Patient Information Resources

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Child Orthopedics
Spine - Cervical
Spine - Lumbar
Spine - Thoracic

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Our daughter (who is now 23-years-old) was first diagnosed with knee problems when she was 14. She's no longer an athlete but still complains of knee pain. Will this bother her the rest of her life?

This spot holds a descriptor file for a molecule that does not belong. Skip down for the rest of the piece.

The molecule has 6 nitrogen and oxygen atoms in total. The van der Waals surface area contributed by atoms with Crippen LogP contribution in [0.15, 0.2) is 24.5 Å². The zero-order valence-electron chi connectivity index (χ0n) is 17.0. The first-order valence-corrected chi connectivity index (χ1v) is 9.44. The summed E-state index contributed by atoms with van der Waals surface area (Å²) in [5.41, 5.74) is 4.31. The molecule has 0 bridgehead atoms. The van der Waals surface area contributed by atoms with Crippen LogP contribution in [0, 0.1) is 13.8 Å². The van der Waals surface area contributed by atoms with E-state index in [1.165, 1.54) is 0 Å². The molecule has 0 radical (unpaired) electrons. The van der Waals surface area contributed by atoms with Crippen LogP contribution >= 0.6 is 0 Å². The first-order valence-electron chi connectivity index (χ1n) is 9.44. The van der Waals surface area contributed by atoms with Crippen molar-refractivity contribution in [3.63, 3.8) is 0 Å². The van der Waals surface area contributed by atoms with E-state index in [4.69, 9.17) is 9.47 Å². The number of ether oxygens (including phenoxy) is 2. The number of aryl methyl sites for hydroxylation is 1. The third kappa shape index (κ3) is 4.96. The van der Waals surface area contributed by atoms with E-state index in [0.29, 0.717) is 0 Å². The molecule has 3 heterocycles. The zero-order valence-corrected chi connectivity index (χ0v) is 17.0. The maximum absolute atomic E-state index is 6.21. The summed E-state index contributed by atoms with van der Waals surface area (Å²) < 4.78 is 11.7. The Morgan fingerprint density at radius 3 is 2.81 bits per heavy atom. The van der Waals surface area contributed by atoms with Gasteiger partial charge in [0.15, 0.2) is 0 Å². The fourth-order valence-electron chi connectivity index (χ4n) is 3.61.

The patella, or kneecap, can be a source of pain when it fails to function properly. Alignment or overuse problems of the patella can lead to pain, weakness, and swelling of the patellofemoral joint. The patellofemoral joint is where the patella moves up and down over the femur (thigh bone). This problem is called patellofemoral pain syndrome (PFPS). PFPS is most common among athletes and military recruits (soldiers). Following patients with PFPS over the years to see what happens to their painful symptoms helps us know what is the natural history of the condition. There aren't very many long-term studies of the natural history of PFPS. But what has been done suggests that the majority of PFPS sufferers continue to have pain throughout the rest of their lives. Most are still able to join in on sports activities as desired. But less than one-quarter of the patients studied were ever pain free. About 25 per cent reported continued pain even with activity modification. The long-term results of PFPS are good with regular exercise for the quadriceps muscle. A specific training program can be set up for your daughter by a physical therapist. A 10-minute daily program can help her maintain a pain free status. Most of the time, strengthening and stretching exercises are enough to manage the problem and prevent the need for surgery.


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